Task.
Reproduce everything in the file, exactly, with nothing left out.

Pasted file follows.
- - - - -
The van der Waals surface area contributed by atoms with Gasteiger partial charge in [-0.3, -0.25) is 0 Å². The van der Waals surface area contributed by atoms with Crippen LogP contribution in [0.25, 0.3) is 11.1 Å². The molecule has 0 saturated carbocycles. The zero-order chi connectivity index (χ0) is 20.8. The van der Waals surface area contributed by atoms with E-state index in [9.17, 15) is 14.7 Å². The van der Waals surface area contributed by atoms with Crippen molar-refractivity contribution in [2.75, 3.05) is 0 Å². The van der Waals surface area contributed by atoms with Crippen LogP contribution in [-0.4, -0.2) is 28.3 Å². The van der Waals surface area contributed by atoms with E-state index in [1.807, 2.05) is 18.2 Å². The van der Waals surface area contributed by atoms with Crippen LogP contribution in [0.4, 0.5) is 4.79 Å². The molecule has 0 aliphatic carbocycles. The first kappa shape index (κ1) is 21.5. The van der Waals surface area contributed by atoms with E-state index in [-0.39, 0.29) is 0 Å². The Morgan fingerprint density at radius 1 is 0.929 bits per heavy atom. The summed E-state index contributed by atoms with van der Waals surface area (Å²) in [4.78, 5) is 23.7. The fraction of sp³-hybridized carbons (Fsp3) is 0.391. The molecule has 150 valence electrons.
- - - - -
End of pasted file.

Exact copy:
The van der Waals surface area contributed by atoms with Gasteiger partial charge in [-0.3, -0.25) is 0 Å². The van der Waals surface area contributed by atoms with Crippen LogP contribution in [0.25, 0.3) is 11.1 Å². The molecule has 0 saturated carbocycles. The zero-order chi connectivity index (χ0) is 20.8. The van der Waals surface area contributed by atoms with E-state index in [9.17, 15) is 14.7 Å². The van der Waals surface area contributed by atoms with Crippen molar-refractivity contribution in [2.75, 3.05) is 0 Å². The van der Waals surface area contributed by atoms with Crippen LogP contribution in [-0.4, -0.2) is 28.3 Å². The van der Waals surface area contributed by atoms with E-state index in [1.807, 2.05) is 18.2 Å². The van der Waals surface area contributed by atoms with Crippen LogP contribution in [0.4, 0.5) is 4.79 Å². The molecule has 0 aliphatic carbocycles. The first kappa shape index (κ1) is 21.5. The van der Waals surface area contributed by atoms with E-state index in [-0.39, 0.29) is 0 Å². The Morgan fingerprint density at radius 1 is 0.929 bits per heavy atom. The summed E-state index contributed by atoms with van der Waals surface area (Å²) in [4.78, 5) is 23.7. The fraction of sp³-hybridized carbons (Fsp3) is 0.391. The molecule has 150 valence electrons.